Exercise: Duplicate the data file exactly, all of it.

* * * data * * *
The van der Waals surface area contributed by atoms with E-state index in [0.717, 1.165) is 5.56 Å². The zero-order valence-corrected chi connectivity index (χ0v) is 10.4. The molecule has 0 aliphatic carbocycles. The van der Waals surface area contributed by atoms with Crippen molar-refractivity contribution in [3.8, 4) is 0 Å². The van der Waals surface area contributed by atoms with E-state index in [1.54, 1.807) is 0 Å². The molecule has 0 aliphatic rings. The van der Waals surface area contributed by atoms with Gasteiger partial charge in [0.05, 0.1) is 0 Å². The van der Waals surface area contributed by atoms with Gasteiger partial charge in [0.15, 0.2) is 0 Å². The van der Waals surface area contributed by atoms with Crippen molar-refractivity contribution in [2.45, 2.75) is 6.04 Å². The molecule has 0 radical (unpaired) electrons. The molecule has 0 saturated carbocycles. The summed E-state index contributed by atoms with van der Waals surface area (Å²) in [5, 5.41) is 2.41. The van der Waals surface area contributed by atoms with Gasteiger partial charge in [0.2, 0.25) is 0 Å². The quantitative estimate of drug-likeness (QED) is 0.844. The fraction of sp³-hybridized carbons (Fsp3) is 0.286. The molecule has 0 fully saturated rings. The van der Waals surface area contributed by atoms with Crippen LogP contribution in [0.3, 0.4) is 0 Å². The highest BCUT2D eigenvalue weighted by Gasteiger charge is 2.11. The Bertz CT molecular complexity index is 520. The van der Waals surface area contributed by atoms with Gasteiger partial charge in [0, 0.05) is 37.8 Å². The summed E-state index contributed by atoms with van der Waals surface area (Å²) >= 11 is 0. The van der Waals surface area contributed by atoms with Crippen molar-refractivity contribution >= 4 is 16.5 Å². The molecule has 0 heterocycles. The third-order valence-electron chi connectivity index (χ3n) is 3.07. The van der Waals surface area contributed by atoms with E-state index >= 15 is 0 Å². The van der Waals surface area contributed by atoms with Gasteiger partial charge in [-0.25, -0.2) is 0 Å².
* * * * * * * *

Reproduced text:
The van der Waals surface area contributed by atoms with E-state index in [0.717, 1.165) is 5.56 Å². The zero-order valence-corrected chi connectivity index (χ0v) is 10.4. The molecule has 0 aliphatic carbocycles. The van der Waals surface area contributed by atoms with Crippen molar-refractivity contribution in [3.8, 4) is 0 Å². The van der Waals surface area contributed by atoms with E-state index in [1.54, 1.807) is 0 Å². The molecule has 0 aliphatic rings. The van der Waals surface area contributed by atoms with Gasteiger partial charge in [0.05, 0.1) is 0 Å². The van der Waals surface area contributed by atoms with Gasteiger partial charge in [0.15, 0.2) is 0 Å². The van der Waals surface area contributed by atoms with Crippen molar-refractivity contribution in [2.45, 2.75) is 6.04 Å². The molecule has 0 radical (unpaired) electrons. The molecule has 0 saturated carbocycles. The summed E-state index contributed by atoms with van der Waals surface area (Å²) in [5, 5.41) is 2.41. The van der Waals surface area contributed by atoms with Gasteiger partial charge in [0.2, 0.25) is 0 Å². The quantitative estimate of drug-likeness (QED) is 0.844. The fraction of sp³-hybridized carbons (Fsp3) is 0.286. The molecule has 0 fully saturated rings. The van der Waals surface area contributed by atoms with Crippen LogP contribution in [0.3, 0.4) is 0 Å². The highest BCUT2D eigenvalue weighted by Gasteiger charge is 2.11. The Bertz CT molecular complexity index is 520. The van der Waals surface area contributed by atoms with Gasteiger partial charge in [0, 0.05) is 37.8 Å². The summed E-state index contributed by atoms with van der Waals surface area (Å²) >= 11 is 0. The van der Waals surface area contributed by atoms with Crippen molar-refractivity contribution >= 4 is 16.5 Å². The molecule has 0 heterocycles. The third-order valence-electron chi connectivity index (χ3n) is 3.07. The van der Waals surface area contributed by atoms with E-state index >= 15 is 0 Å². The van der Waals surface area contributed by atoms with Gasteiger partial charge in [-0.25, -0.2) is 0 Å².